What are the ablative treatment types for prostate cancer?

Treating the entire prostate gland or, in a technique called focused therapy, only the area of the prostate where the cancer is suspected to be located can be done using adjuvant therapies. Focal therapy’s primary benefit is that, compared to therapies like radiation or surgery that target the prostate as a whole, it is probably less likely to cause side effects.

In some circumstances, such as following radiation therapy, some ablative treatments, such as cryotherapy and high-intensity focused ultrasounds (HIFU), may be useful in treating prostate cancer.

These days, some physicians recommend them as the first treatments for prostate cancers in their early stages that have little chance of progressing and spreading. However, unless surgery and radiation are not suitable options, the majority of expert groups do not advise using ablative therapy as the initial treatment for prostate cancer. The fundamental reason for this is the lack of long-term data demonstrating the comparative effectiveness of these treatments vs radiation or surgery.

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Cryotherapy for Prostate Cancer

Prostate cancer cells are frozen and destroyed with cryotherapy, also known as cryosurgery or cryoablation. Physicians have significantly less knowledge regarding the long-term efficacy of cryotherapy than they have about surgery or radiation therapy. Although some types of cryotherapy have been around for a long time, little is known about contemporary cryotherapy procedures because they are still relatively new.

If radiation therapy is not successful in curing the cancer, cryotherapy may be employed. For men with early-stage, low-risk prostate cancer who are not candidates for radiation therapy or surgery, it might be a treatment option. Cryotherapy isn’t typically used as the initial course of treatment for prostate cancer.


Side Effects

The extent to which the prostate is treated determines the side effects of cryotherapy. Compared to males who receive radiation therapy as their initial treatment, they typically worsen among men who have previously received it. After the operation, most men have soreness in the area where the needles were inserted and blood in their urine for a day or two. Penis and scrotal swelling is also typical. Additionally, freezing may have an impact on the rectum and bladder, which may result in discomfort, burning feelings, and frequent bowel and bladder emptying. Over time, most men regain normal bladder and bowel function.

HIFU for Prostate Cancer (High Intensity Focused Ultrasound)

Either spinal anesthesia, which numbs the lower half of the body, or general anesthesia, which puts the patient in a deep slumber, can be used for this treatment. Initially, a specialized ultrasonic probe is placed into the rectum and utilized to provide three-dimensional pictures of the prostate. The parts of the prostate that require treatment can be identified by the doctor by fusing them with images from other tests, such as MRIs. Subsequently, those prostate regions are precisely heated and destroyed by high-intensity ultrasound beams created by the probe. Usually, the process takes one to four hours. You will have a urinary catheter following the treatment, and it may remain in place for a week or longer. Most men can return home that day.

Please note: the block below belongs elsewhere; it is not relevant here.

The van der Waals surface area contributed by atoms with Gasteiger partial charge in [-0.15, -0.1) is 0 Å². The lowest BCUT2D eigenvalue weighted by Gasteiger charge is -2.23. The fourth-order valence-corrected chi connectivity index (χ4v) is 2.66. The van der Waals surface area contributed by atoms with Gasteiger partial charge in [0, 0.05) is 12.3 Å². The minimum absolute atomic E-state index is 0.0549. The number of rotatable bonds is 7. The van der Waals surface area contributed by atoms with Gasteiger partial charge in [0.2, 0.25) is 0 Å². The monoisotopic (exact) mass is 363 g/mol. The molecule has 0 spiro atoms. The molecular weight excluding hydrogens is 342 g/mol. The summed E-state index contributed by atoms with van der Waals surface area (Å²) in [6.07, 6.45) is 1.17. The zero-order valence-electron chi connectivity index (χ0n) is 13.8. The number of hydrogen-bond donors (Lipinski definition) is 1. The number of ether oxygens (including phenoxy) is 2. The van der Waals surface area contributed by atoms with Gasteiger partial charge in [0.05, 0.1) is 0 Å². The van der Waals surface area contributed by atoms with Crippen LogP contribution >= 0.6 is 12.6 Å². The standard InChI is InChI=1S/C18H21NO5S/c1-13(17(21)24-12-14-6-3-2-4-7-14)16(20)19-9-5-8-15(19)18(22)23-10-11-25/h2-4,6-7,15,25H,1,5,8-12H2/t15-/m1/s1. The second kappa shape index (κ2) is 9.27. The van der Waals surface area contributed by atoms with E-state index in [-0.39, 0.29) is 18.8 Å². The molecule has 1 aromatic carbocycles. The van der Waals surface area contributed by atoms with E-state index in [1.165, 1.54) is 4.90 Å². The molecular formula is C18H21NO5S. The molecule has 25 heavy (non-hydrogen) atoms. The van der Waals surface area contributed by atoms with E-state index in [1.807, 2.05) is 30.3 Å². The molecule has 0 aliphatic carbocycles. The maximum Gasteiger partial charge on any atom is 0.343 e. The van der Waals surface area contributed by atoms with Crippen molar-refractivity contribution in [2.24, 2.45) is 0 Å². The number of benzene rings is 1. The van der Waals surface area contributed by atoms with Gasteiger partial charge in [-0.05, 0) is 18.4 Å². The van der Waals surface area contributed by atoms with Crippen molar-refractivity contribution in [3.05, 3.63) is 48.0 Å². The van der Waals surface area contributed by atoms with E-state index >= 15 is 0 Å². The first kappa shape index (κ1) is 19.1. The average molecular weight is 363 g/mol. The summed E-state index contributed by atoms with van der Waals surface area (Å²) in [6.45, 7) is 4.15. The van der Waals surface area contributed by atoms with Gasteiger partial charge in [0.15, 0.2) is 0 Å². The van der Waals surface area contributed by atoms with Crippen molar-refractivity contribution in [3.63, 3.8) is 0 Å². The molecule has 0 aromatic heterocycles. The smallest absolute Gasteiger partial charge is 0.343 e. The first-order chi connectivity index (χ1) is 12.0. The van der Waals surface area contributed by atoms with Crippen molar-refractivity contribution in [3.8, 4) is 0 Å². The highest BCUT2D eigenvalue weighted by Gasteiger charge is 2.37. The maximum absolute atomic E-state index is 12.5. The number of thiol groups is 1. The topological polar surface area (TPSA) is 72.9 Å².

HIFU for Prostate Cancer

Side Effects

Following therapy, side effects may include:

  • Discomfort in the area being treated
  • Urine containing blood
  • An elevated likelihood of contracting a UTI
  • Having difficulties urinating
  • Frequently feeling the urge to urinate

While they are still conceivable, the chances of long-term issues like erectile dysfunction and urine incontinence are probably smaller than they are with procedures like radiation therapy or surgery.

Therefore, HIFU is the safest treatment option.

What is the importance of follow-up care?

After your treatment is over, your doctors will still want to keep a careful eye on you. Attending all of your follow-up appointments is crucial. Your doctors will inquire about any issues you may be experiencing during these appointments, and they may perform examinations, lab tests, or imaging scans to check for cancerous growths or adverse effects from therapy. Certain adverse effects of treatment may not even become apparent for years after the treatment has ended, or they may endure for a very long time. You should discuss any changes, issues, or worries you have with your doctor at your visits, as well as ask questions. Any new symptoms or issues should be reported to the healthcare team by all prostate cancer survivors, as they may indicate the return of the cancer or be the result of another illness or cancer.

Why choose HIFU for prostate cancer in Turkey?

Choosing High-Intensity Focused Ultrasound (HIFU) for prostate cancer treatment in Turkey can be advantageous for several reasons:

  • Advanced Medical Facilities: Turkey has modern medical facilities equipped with state-of-the-art technology for cancer treatment, including HIFU machines.
  • Experienced Medical Professionals: Turkish hospitals and clinics often have experienced urologists and oncologists who are skilled in using HIFU for prostate cancer treatment. These professionals may have received specialized training in HIFU procedures.
  • Cost-Effectiveness: Medical procedures in Turkey can be more affordable compared to many Western countries, making HIFU treatment an attractive option for patients seeking high-quality care at a lower cost.